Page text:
More detailed and up-to-date information on entry and customs regulations and security information can be found on the website of the Federal Foreign Office and on the website of the consular representations of the Republic of Serbia in Germany.


In Belgrade and most of the larger cities in Serbia, rental prices for apartments (and houses) have increased significantly in recent years. But even in the capital, they are still well below comparable prices in Germany (only luxury apartments in very central locations are approaching German prices). The search for accommodation is carried out via word of mouth, real estate agencies and increasingly via corresponding portals on the Internet. The supply of electricity, water and gas is now usually unproblematic.

Foreigners can buy property in Serbia regardless of whether they are employed in the country or not. It is legally unclear whether or not foreigners who are not employed in Serbia can acquire property in the country for the purpose of building a house.


The official currency in Serbia is the dinar (RSD). There are banknotes of 10, 20, 50, 100, 200, 500, 1,000 and 5,000 dinars. Coins have not been in circulation since 2008. The conversion rate is around 120 dinars per euro. The euro is not a legal tender in Serbia.

In addition to domestic banks, there are also a large number of foreign banks in Serbia, above all from Austria and Russia.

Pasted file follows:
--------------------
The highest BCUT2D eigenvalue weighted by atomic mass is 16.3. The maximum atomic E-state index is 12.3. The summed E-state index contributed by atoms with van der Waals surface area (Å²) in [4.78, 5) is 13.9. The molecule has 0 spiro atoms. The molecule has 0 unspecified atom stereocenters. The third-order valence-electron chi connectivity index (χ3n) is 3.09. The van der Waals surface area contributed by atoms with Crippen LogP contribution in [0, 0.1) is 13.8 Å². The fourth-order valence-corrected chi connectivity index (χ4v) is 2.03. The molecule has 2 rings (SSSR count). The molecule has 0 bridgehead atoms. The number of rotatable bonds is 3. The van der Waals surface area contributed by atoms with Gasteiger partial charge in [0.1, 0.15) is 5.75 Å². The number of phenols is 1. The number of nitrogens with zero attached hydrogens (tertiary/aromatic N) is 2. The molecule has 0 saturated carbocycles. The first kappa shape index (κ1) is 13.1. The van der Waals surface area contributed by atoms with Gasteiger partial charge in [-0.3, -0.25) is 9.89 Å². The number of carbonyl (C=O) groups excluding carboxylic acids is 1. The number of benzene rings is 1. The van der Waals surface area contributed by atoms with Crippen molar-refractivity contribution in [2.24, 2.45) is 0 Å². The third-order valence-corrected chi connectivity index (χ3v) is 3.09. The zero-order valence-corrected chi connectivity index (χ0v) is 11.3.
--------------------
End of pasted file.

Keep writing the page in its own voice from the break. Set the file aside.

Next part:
Credit cards can be used as a means of payment in larger stores and international chains. The money supply via EC card is guaranteed in medium-sized and large cities and in tourist areas. It is also advisable to have enough cash with you.

Banks are usually open Monday to Friday from 8 a.m. to 7 p.m. and Saturday from 8 a.m. to 12 p.m.


Medical care in Serbia does not meet the German standard on average. Hospitals, too, often do not have adequate equipment or cannot provide adequate medical care for all clinical pictures. The hygiene is inadequate. The exception is a number of public and private clinics and practices in the capital Belgrade, as in some other large cities (Novi Sad, Nis).

Pharmacy in Belgrade

Pharmacy in Belgrade

Serbian institutions charge significantly higher fees for treating foreigners than for Serbian citizens. Free treatment on a foreign health insurance certificate (“JU-6”) is only possible in state hospitals. There is a sufficiently dense network of pharmacies in Serbia. They are open on working days from 8 a.m. to 8 p.m. and on Saturdays from 8 a.m. to 3 p.m. Only pharmacies on duty are open on Sundays.

Before traveling to Serbia, the Federal Foreign Office recommends vaccinations against tetanus, diphtheria and hepatitis A, and for long-term stays over four weeks or particular exposure against hepatitis B and rabies.


According to localtimezone, Serbia is a country located in Southern Europe. The telephone and cellular networks are well developed. Cell phone coverage covers almost the whole country. The two major mobile phone providers are Telenor (GSM 900/1800) and Telekom Srbija ad (GSM 900).

There are currently roaming contracts with providers in Serbia from E-Plus, O2, T-Mobile and Vodafone.

Important telephone numbers: Emergency number: 112, police: 92, fire brigade: 93, ambulance service: 94

ADAC foreign station in Serbia: (011) 42 27 07

Directory assistance (national): 988 or 011988 (for the Belgrade region) or 011989

Country code from Germany to Serbia: +381

Country code from Serbia to Germany: +49

The Internet is now widespread in Serbia, especially among the younger generation. The country code in Serbia is “.rs” (old:.yu).